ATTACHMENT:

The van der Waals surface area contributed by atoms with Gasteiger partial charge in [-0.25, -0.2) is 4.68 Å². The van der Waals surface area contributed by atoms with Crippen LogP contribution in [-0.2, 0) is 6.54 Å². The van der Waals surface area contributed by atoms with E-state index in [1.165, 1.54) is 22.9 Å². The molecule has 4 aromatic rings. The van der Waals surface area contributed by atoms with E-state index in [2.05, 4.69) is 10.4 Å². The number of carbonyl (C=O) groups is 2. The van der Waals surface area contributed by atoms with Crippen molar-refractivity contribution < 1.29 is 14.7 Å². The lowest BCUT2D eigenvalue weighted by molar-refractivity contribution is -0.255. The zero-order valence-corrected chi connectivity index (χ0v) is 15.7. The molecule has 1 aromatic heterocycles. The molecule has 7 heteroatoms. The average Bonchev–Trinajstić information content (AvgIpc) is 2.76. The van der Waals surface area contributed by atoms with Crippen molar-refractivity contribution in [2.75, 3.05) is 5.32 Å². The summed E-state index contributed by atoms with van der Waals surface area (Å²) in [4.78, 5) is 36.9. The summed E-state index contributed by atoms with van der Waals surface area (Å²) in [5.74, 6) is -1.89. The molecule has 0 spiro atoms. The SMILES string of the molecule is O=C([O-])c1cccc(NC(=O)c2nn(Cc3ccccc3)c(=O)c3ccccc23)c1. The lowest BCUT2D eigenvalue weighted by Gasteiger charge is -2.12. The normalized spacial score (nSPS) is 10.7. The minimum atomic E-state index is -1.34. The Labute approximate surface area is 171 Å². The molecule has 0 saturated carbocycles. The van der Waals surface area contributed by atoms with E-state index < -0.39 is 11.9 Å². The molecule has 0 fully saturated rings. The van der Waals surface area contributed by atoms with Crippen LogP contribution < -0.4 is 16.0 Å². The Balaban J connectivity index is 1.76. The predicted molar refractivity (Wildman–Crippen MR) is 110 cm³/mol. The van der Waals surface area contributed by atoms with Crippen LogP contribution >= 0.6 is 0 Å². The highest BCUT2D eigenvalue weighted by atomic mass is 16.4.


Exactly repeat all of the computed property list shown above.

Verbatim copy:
The van der Waals surface area contributed by atoms with Gasteiger partial charge in [-0.25, -0.2) is 4.68 Å². The van der Waals surface area contributed by atoms with Crippen LogP contribution in [-0.2, 0) is 6.54 Å². The van der Waals surface area contributed by atoms with E-state index in [1.165, 1.54) is 22.9 Å². The molecule has 4 aromatic rings. The van der Waals surface area contributed by atoms with E-state index in [2.05, 4.69) is 10.4 Å². The number of carbonyl (C=O) groups is 2. The van der Waals surface area contributed by atoms with Crippen molar-refractivity contribution < 1.29 is 14.7 Å². The lowest BCUT2D eigenvalue weighted by molar-refractivity contribution is -0.255. The zero-order valence-corrected chi connectivity index (χ0v) is 15.7. The molecule has 1 aromatic heterocycles. The molecule has 7 heteroatoms. The average Bonchev–Trinajstić information content (AvgIpc) is 2.76. The van der Waals surface area contributed by atoms with Crippen molar-refractivity contribution in [2.75, 3.05) is 5.32 Å². The summed E-state index contributed by atoms with van der Waals surface area (Å²) in [4.78, 5) is 36.9. The summed E-state index contributed by atoms with van der Waals surface area (Å²) in [5.74, 6) is -1.89. The molecule has 0 spiro atoms. The SMILES string of the molecule is O=C([O-])c1cccc(NC(=O)c2nn(Cc3ccccc3)c(=O)c3ccccc23)c1. The lowest BCUT2D eigenvalue weighted by Gasteiger charge is -2.12. The normalized spacial score (nSPS) is 10.7. The minimum atomic E-state index is -1.34. The Labute approximate surface area is 171 Å². The molecule has 0 saturated carbocycles. The van der Waals surface area contributed by atoms with E-state index < -0.39 is 11.9 Å². The molecule has 0 fully saturated rings. The van der Waals surface area contributed by atoms with Crippen LogP contribution < -0.4 is 16.0 Å². The Balaban J connectivity index is 1.76. The predicted molar refractivity (Wildman–Crippen MR) is 110 cm³/mol. The van der Waals surface area contributed by atoms with Crippen LogP contribution >= 0.6 is 0 Å². The highest BCUT2D eigenvalue weighted by atomic mass is 16.4.